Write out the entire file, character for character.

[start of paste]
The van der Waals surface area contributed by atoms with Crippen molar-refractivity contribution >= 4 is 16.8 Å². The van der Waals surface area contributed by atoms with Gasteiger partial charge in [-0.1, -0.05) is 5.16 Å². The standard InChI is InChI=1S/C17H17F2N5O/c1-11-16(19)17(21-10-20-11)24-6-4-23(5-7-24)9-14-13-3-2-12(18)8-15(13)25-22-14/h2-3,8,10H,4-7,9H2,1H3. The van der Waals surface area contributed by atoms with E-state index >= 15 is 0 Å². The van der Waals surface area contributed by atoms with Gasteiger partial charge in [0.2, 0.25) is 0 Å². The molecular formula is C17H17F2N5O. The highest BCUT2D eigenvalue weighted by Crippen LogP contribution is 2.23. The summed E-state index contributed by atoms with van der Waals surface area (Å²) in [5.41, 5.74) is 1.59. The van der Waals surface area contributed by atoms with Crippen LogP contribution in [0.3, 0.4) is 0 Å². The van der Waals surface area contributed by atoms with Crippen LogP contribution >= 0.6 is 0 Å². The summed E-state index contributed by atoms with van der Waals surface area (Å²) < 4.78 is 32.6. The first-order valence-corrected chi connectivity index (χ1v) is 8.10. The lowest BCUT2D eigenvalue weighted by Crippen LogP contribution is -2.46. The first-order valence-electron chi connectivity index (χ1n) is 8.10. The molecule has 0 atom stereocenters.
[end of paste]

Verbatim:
The van der Waals surface area contributed by atoms with Crippen molar-refractivity contribution >= 4 is 16.8 Å². The van der Waals surface area contributed by atoms with Gasteiger partial charge in [-0.1, -0.05) is 5.16 Å². The standard InChI is InChI=1S/C17H17F2N5O/c1-11-16(19)17(21-10-20-11)24-6-4-23(5-7-24)9-14-13-3-2-12(18)8-15(13)25-22-14/h2-3,8,10H,4-7,9H2,1H3. The van der Waals surface area contributed by atoms with E-state index >= 15 is 0 Å². The van der Waals surface area contributed by atoms with Gasteiger partial charge in [0.2, 0.25) is 0 Å². The molecular formula is C17H17F2N5O. The highest BCUT2D eigenvalue weighted by Crippen LogP contribution is 2.23. The summed E-state index contributed by atoms with van der Waals surface area (Å²) in [5.41, 5.74) is 1.59. The van der Waals surface area contributed by atoms with Crippen LogP contribution in [0.3, 0.4) is 0 Å². The van der Waals surface area contributed by atoms with Crippen LogP contribution >= 0.6 is 0 Å². The summed E-state index contributed by atoms with van der Waals surface area (Å²) < 4.78 is 32.6. The first-order valence-corrected chi connectivity index (χ1v) is 8.10. The lowest BCUT2D eigenvalue weighted by Crippen LogP contribution is -2.46. The first-order valence-electron chi connectivity index (χ1n) is 8.10. The molecule has 0 atom stereocenters.